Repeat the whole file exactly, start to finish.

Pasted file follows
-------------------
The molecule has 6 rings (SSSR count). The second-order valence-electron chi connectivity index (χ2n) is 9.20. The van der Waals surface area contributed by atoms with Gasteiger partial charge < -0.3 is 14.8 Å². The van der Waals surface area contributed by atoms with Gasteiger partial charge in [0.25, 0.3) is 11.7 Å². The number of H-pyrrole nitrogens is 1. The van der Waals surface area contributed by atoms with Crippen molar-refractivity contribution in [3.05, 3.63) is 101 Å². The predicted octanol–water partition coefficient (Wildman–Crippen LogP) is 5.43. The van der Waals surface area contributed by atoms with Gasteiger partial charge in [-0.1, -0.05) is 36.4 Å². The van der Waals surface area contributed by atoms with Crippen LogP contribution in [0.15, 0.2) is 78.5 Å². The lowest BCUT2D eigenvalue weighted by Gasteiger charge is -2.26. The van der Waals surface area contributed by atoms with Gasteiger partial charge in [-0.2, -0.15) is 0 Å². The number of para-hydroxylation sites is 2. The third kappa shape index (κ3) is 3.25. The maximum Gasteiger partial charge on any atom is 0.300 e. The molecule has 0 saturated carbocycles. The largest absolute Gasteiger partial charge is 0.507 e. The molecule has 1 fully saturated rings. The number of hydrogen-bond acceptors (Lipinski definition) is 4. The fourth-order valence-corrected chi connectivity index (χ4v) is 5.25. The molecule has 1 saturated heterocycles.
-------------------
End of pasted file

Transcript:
The molecule has 6 rings (SSSR count). The second-order valence-electron chi connectivity index (χ2n) is 9.20. The van der Waals surface area contributed by atoms with Gasteiger partial charge < -0.3 is 14.8 Å². The van der Waals surface area contributed by atoms with Gasteiger partial charge in [0.25, 0.3) is 11.7 Å². The number of H-pyrrole nitrogens is 1. The van der Waals surface area contributed by atoms with Crippen molar-refractivity contribution in [3.05, 3.63) is 101 Å². The predicted octanol–water partition coefficient (Wildman–Crippen LogP) is 5.43. The van der Waals surface area contributed by atoms with Gasteiger partial charge in [-0.1, -0.05) is 36.4 Å². The van der Waals surface area contributed by atoms with Crippen LogP contribution in [0.15, 0.2) is 78.5 Å². The lowest BCUT2D eigenvalue weighted by Gasteiger charge is -2.26. The van der Waals surface area contributed by atoms with Gasteiger partial charge in [-0.2, -0.15) is 0 Å². The number of para-hydroxylation sites is 2. The third kappa shape index (κ3) is 3.25. The maximum Gasteiger partial charge on any atom is 0.300 e. The molecule has 0 saturated carbocycles. The largest absolute Gasteiger partial charge is 0.507 e. The molecule has 1 fully saturated rings. The number of hydrogen-bond acceptors (Lipinski definition) is 4. The fourth-order valence-corrected chi connectivity index (χ4v) is 5.25. The molecule has 1 saturated heterocycles.